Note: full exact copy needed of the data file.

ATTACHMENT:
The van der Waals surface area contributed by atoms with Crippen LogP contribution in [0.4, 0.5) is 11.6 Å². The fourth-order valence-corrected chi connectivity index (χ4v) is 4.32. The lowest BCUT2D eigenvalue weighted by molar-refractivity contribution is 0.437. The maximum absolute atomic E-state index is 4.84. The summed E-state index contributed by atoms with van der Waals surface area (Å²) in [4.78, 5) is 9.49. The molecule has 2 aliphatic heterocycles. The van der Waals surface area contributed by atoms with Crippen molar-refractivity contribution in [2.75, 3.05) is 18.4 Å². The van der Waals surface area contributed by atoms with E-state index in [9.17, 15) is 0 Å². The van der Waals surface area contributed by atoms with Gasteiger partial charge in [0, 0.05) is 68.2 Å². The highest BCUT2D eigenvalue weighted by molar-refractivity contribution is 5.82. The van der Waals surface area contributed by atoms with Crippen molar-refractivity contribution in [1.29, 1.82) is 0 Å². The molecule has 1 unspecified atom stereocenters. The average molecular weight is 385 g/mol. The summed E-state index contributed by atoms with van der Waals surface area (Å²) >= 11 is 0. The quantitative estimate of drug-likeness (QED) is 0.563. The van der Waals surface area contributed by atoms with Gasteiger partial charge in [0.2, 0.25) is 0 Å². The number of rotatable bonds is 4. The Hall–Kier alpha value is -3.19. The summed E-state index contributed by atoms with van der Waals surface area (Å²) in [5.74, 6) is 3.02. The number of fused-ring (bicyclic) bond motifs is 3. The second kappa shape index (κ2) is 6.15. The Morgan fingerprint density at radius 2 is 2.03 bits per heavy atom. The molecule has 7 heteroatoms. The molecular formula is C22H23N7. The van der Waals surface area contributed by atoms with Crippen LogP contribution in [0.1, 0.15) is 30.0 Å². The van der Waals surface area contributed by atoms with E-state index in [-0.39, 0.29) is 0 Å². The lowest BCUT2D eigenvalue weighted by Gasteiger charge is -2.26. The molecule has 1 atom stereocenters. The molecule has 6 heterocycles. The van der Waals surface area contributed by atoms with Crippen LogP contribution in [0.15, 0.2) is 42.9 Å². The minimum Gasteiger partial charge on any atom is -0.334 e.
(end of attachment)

The van der Waals surface area contributed by atoms with Crippen LogP contribution in [0.4, 0.5) is 11.6 Å². The fourth-order valence-corrected chi connectivity index (χ4v) is 4.32. The lowest BCUT2D eigenvalue weighted by molar-refractivity contribution is 0.437. The maximum absolute atomic E-state index is 4.84. The summed E-state index contributed by atoms with van der Waals surface area (Å²) in [4.78, 5) is 9.49. The molecule has 2 aliphatic heterocycles. The van der Waals surface area contributed by atoms with Crippen molar-refractivity contribution in [2.75, 3.05) is 18.4 Å². The van der Waals surface area contributed by atoms with E-state index in [9.17, 15) is 0 Å². The van der Waals surface area contributed by atoms with Gasteiger partial charge in [0, 0.05) is 68.2 Å². The highest BCUT2D eigenvalue weighted by molar-refractivity contribution is 5.82. The van der Waals surface area contributed by atoms with Crippen molar-refractivity contribution in [1.29, 1.82) is 0 Å². The molecule has 1 unspecified atom stereocenters. The average molecular weight is 385 g/mol. The summed E-state index contributed by atoms with van der Waals surface area (Å²) >= 11 is 0. The quantitative estimate of drug-likeness (QED) is 0.563. The van der Waals surface area contributed by atoms with Gasteiger partial charge in [0.2, 0.25) is 0 Å². The number of rotatable bonds is 4. The Hall–Kier alpha value is -3.19. The summed E-state index contributed by atoms with van der Waals surface area (Å²) in [5.74, 6) is 3.02. The number of fused-ring (bicyclic) bond motifs is 3. The second kappa shape index (κ2) is 6.15. The Morgan fingerprint density at radius 2 is 2.03 bits per heavy atom. The molecule has 7 heteroatoms. The molecular formula is C22H23N7. The van der Waals surface area contributed by atoms with Crippen LogP contribution in [0.1, 0.15) is 30.0 Å². The van der Waals surface area contributed by atoms with E-state index in [-0.39, 0.29) is 0 Å². The lowest BCUT2D eigenvalue weighted by Gasteiger charge is -2.26. The molecule has 1 atom stereocenters. The molecule has 6 heterocycles. The van der Waals surface area contributed by atoms with Crippen LogP contribution in [0.15, 0.2) is 42.9 Å². The minimum Gasteiger partial charge on any atom is -0.334 e.